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Snapping Hip

‘Snapping hip’ syndrome can be caused by injuries both within the joint and outside the joint. The condition is not well defined. Causes are as follows.

1. Lateral snapping: the thickened iliotibial band riding over the greater trochanter or a thickened bursa.

2. Anterior deep snapping:

• the iliopsoas tendon passing over the anterior aspect of the hip joint (the iliopectineal eminence) and through the iliopectineal bursa, which may be inflamed and thickened.
• the iliofemoral ligament passing the femoral head.
• intra-articular pathology: loose bodies, labrum tears, etc., inside the joint.

The snapping associated with hip motions is the reason for complaint. Occasionally pain is associated with this syndrome, which is predominantly seen in women. Tenderness and pain may be an indication for more active therapy. The biomechanical reasons for the snapping should be investigated. Occasionally, surgical treatment is indicated in patients with continued symptoms.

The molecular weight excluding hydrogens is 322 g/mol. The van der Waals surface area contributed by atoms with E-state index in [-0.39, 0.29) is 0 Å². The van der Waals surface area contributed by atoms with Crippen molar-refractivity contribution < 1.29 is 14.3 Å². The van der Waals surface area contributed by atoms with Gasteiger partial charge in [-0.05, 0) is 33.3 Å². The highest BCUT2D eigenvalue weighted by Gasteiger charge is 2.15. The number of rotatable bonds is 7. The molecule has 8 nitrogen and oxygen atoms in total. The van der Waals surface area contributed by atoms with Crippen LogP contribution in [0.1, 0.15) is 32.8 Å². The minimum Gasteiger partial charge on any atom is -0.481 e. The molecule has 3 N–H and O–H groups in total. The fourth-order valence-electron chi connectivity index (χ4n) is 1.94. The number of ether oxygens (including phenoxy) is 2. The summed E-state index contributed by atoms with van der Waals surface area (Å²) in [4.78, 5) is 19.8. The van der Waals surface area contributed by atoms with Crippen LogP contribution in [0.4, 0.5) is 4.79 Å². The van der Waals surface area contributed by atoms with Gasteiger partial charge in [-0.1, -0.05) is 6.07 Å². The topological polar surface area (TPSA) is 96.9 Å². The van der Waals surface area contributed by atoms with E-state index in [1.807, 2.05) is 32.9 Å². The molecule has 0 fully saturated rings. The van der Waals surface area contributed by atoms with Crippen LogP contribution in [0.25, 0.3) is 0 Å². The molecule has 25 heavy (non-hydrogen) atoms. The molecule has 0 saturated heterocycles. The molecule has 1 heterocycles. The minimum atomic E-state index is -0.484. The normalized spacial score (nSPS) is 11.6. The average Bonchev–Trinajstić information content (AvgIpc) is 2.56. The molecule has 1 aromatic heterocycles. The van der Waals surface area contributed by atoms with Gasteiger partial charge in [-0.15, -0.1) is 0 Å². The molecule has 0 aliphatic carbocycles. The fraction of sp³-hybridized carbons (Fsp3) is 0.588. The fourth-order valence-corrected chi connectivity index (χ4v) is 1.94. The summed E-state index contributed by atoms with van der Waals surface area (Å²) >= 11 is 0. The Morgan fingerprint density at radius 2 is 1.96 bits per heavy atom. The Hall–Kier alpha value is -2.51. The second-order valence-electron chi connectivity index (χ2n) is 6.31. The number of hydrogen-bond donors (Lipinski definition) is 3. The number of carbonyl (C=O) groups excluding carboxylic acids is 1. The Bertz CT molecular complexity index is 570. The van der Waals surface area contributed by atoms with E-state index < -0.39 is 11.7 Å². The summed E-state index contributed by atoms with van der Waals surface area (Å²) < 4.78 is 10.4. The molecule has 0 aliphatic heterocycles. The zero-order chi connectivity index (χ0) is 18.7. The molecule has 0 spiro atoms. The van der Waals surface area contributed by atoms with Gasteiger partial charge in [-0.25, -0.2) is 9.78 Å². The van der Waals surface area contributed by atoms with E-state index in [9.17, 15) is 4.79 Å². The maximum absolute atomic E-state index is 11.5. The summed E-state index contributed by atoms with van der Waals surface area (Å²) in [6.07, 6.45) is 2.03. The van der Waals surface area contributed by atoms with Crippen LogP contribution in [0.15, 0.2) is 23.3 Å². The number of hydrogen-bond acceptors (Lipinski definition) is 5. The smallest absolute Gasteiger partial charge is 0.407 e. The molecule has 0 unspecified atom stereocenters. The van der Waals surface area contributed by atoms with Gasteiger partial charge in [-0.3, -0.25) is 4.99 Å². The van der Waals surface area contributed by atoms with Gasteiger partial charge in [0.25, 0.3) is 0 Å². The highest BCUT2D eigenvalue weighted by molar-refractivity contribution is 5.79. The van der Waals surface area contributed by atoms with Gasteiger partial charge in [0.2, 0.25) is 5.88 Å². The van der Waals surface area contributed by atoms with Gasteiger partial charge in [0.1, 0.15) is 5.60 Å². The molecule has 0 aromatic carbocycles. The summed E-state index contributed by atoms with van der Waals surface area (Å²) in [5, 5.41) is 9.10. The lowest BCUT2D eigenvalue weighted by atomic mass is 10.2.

The snapping caused by the iliopsoas tendon when it rides over the iliopectineal eminence and through the bursa occurs when the hip is abducted (away from the body) and externally rotated. Iliopsoas
bursography can be carried out to demonstrate bursitis. An MRI scan can be used to substantiate this finding. Surgical treatment in these cases includes lengthening or sectioning of the iliopsoas tendon with
reasonably good effects, and/or excision of a thickened bursa.

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